Gust Pleads Guilty to Attempted Sexual Assault

May 14, 2013

On Monday, Matthew Gust, 32, pleaded guilty to attempted sexual assault of a female in Dillingham last summer. He was sentenced to three years in jail.

DILLINGHAM:  At 3:35am on July 22nd last year, Dillingham police were notified that a rape had occurred in the area called "Gypsy Corner" at the PAF Boatyard.    

The victim was reported to be intoxicated and unresponsive; she was taken to the hospital. During a SART exam at the hospital the next day, she told police she had no memory of the incident.

Matthew Gust, 32, of New Stuyahok, cooperated with the police investigation, and was arrested a few days later. He admitted to laying the woman down beneath a boat and having what he thought was consensual sex with her, even though she appeared to be passed out. Gust later wrote a letter to the victim, admitting his actions and apologizing.      

Having sex with a person who is incapacitated is charged as sexual assault in the second degree, but prosecutors offered Gust a deal to plead guilty to attempted sexual assault in the second degree, which carries a lighter sentence.

On Monday at the courthouse in Dillingham, Gust accepted that deal and plead guilty.  He'll spend part of the next three years in prison. 

John Skidmore is the Director of the Alaska Department of Law Criminal Division:

"Sexual assault in the second degree has a presumptive sentencing range of anywhere from five-to-fifteen years. An attempted sexual assault in the second degrees carries a presumptive range of two-to-twelve. So the three years he was given to serve is actually pretty close to the minimum of what he would've received had he gone to trial and we had convicted him."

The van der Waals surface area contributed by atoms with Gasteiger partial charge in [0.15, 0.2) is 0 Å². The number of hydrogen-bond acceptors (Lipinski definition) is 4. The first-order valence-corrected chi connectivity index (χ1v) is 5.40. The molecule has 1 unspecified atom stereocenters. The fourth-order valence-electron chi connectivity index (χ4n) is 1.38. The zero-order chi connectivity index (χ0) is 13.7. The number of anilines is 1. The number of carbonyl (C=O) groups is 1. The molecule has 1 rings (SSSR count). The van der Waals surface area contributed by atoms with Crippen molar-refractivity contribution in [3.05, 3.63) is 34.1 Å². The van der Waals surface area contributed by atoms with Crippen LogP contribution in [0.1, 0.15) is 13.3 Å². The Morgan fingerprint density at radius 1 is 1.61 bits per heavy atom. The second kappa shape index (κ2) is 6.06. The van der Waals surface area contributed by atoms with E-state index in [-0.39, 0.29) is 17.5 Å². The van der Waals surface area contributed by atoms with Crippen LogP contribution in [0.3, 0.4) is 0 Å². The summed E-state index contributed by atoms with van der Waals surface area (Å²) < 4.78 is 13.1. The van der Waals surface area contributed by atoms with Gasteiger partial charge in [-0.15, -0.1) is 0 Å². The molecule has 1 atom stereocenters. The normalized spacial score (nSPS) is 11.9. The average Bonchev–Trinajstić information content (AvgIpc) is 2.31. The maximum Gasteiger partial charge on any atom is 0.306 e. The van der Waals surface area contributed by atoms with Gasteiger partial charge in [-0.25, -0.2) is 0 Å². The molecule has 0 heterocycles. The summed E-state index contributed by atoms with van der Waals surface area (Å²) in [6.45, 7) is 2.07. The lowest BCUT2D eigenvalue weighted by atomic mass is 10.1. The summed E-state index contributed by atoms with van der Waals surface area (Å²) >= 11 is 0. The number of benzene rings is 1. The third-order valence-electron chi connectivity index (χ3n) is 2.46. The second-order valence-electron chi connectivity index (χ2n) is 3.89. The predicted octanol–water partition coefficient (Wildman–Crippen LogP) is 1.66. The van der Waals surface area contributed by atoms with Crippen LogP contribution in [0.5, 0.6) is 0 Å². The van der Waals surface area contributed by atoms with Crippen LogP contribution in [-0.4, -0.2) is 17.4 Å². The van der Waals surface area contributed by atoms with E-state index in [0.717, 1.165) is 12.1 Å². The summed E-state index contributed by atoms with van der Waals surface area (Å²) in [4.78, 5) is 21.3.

With no prior criminal history, Skidmore says it's likely a judge would have imposed the minimum sentence had Gust been convicted at trial.

According to Skidmore, the State often prefers the certainty of a guilty plea, even with a lesser charge and shorter sentence, over the uncertainty of going to trial.

"We never charge a case in which we don't think the evidence exists, but there's always the chance that the jury will disagree with our assessment of that. That's the role of a jury," said Skimore. "One of the reasons you engage in plea negotiations is to bring certainty. The defendant has some certainty as to the type of charge he or she will be convicted, or the type of sentence that they might receive. And the victim has some certainty that someone has been convicted."

Gust was remanded to custody following his sentencing. Accounting for time already served and eligibility for parole, he could be out of prison in just over a year's time. Gust will remain on probation for a decade, and will be required to register as a sex offender for the next 15 years.